The publications described below, the references of which are given at the end of the description, describe various embodiments according to prior art.
Reference  describes a system for monitoring the movement quantity or speed of cardiac masses by the use of an implanted sensor, this sensor being fixed to the internal muscular wall of the heart. Accelerometers, for example piezo-electric accelerometers, may be used as sensors.
Reference  describes a stimulation device including an accelerometric sensor and an electrode.
Reference  uses mechanical deformation sensors based on propagation lines, the impedance of which varies as a function of their geometry.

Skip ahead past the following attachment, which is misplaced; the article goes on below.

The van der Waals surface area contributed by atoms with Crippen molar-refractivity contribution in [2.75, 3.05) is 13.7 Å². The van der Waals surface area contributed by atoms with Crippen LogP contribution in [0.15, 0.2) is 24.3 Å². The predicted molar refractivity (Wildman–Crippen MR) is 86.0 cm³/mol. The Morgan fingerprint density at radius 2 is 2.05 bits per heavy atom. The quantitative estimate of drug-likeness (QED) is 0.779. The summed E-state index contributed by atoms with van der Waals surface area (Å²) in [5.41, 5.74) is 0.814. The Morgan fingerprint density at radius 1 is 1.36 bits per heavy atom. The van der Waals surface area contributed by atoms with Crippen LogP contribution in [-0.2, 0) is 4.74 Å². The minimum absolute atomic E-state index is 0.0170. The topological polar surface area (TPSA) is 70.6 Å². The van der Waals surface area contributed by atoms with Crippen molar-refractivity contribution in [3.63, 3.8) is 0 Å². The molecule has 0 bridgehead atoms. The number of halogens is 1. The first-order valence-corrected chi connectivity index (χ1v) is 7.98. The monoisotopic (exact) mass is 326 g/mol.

Reference  describes a system for measuring the velocity using a catheter comprising at least two staged electrodes. These electrodes form a polarized galvanic cell sensitive to the blood flow.
Reference  presents a system based on measuring the partial pressure of oxygen by electrodes.
Methods of measuring variations of the heart rate activity according to prior art do not use information about the global volume of a heart cavity. This magnitude is an extremely interesting marker, since the ejection volume may vary from 20 to 60% each time the heart beats. Furthermore, arrhythmia problems and other pathologies appear to be directly related to monitoring of this magnitude.
The purpose of this invention is a process for measuring this type of conducting volume.